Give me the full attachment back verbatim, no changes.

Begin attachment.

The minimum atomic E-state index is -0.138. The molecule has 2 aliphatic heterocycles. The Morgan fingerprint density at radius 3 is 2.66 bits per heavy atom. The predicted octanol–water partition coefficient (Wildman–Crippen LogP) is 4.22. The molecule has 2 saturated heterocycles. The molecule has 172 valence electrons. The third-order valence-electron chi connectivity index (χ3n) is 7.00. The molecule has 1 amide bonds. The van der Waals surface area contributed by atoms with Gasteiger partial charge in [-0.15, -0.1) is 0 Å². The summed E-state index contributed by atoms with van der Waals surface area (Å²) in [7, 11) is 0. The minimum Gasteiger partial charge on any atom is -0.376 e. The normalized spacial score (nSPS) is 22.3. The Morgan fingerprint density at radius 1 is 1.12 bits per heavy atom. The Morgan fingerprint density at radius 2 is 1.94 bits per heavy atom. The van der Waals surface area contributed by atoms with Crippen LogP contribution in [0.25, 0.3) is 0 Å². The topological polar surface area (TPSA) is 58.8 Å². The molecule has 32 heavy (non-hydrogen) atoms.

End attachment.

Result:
The minimum atomic E-state index is -0.138. The molecule has 2 aliphatic heterocycles. The Morgan fingerprint density at radius 3 is 2.66 bits per heavy atom. The predicted octanol–water partition coefficient (Wildman–Crippen LogP) is 4.22. The molecule has 2 saturated heterocycles. The molecule has 172 valence electrons. The third-order valence-electron chi connectivity index (χ3n) is 7.00. The molecule has 1 amide bonds. The van der Waals surface area contributed by atoms with Gasteiger partial charge in [-0.15, -0.1) is 0 Å². The summed E-state index contributed by atoms with van der Waals surface area (Å²) in [7, 11) is 0. The minimum Gasteiger partial charge on any atom is -0.376 e. The normalized spacial score (nSPS) is 22.3. The Morgan fingerprint density at radius 1 is 1.12 bits per heavy atom. The Morgan fingerprint density at radius 2 is 1.94 bits per heavy atom. The van der Waals surface area contributed by atoms with Crippen LogP contribution in [0.25, 0.3) is 0 Å². The topological polar surface area (TPSA) is 58.8 Å². The molecule has 32 heavy (non-hydrogen) atoms.